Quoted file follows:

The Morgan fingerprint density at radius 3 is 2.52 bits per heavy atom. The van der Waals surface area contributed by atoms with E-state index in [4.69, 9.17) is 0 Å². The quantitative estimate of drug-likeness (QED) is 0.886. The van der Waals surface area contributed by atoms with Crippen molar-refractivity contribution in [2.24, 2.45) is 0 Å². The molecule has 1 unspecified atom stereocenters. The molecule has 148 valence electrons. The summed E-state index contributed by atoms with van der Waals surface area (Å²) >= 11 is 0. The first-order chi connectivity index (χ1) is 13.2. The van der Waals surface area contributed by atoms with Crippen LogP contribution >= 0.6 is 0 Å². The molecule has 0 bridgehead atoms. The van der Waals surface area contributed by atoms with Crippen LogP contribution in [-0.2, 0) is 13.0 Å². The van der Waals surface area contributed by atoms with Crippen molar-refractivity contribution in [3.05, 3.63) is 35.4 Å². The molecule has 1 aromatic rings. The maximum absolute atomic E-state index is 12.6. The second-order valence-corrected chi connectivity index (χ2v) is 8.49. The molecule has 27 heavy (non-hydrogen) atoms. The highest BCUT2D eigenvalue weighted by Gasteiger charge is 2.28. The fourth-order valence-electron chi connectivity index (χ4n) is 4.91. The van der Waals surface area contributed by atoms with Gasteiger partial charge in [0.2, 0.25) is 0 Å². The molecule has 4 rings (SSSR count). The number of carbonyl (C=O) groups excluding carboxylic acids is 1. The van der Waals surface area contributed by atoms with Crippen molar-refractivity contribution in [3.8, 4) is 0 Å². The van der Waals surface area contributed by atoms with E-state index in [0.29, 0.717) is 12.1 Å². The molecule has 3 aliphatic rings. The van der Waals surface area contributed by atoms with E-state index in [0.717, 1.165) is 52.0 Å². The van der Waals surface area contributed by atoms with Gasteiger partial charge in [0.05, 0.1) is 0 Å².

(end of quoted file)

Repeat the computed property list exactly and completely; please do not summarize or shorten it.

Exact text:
The Morgan fingerprint density at radius 3 is 2.52 bits per heavy atom. The van der Waals surface area contributed by atoms with E-state index in [4.69, 9.17) is 0 Å². The quantitative estimate of drug-likeness (QED) is 0.886. The van der Waals surface area contributed by atoms with Crippen molar-refractivity contribution in [2.24, 2.45) is 0 Å². The molecule has 1 unspecified atom stereocenters. The molecule has 148 valence electrons. The summed E-state index contributed by atoms with van der Waals surface area (Å²) >= 11 is 0. The first-order chi connectivity index (χ1) is 13.2. The van der Waals surface area contributed by atoms with Crippen LogP contribution >= 0.6 is 0 Å². The molecule has 0 bridgehead atoms. The van der Waals surface area contributed by atoms with Crippen LogP contribution in [-0.2, 0) is 13.0 Å². The van der Waals surface area contributed by atoms with Crippen molar-refractivity contribution in [3.05, 3.63) is 35.4 Å². The molecule has 1 aromatic rings. The maximum absolute atomic E-state index is 12.6. The second-order valence-corrected chi connectivity index (χ2v) is 8.49. The molecule has 27 heavy (non-hydrogen) atoms. The highest BCUT2D eigenvalue weighted by Gasteiger charge is 2.28. The fourth-order valence-electron chi connectivity index (χ4n) is 4.91. The van der Waals surface area contributed by atoms with Gasteiger partial charge in [0.2, 0.25) is 0 Å². The molecule has 4 rings (SSSR count). The number of carbonyl (C=O) groups excluding carboxylic acids is 1. The van der Waals surface area contributed by atoms with Crippen molar-refractivity contribution in [3.8, 4) is 0 Å². The van der Waals surface area contributed by atoms with E-state index in [0.29, 0.717) is 12.1 Å². The molecule has 3 aliphatic rings. The van der Waals surface area contributed by atoms with E-state index in [0.717, 1.165) is 52.0 Å². The van der Waals surface area contributed by atoms with Gasteiger partial charge in [0.05, 0.1) is 0 Å².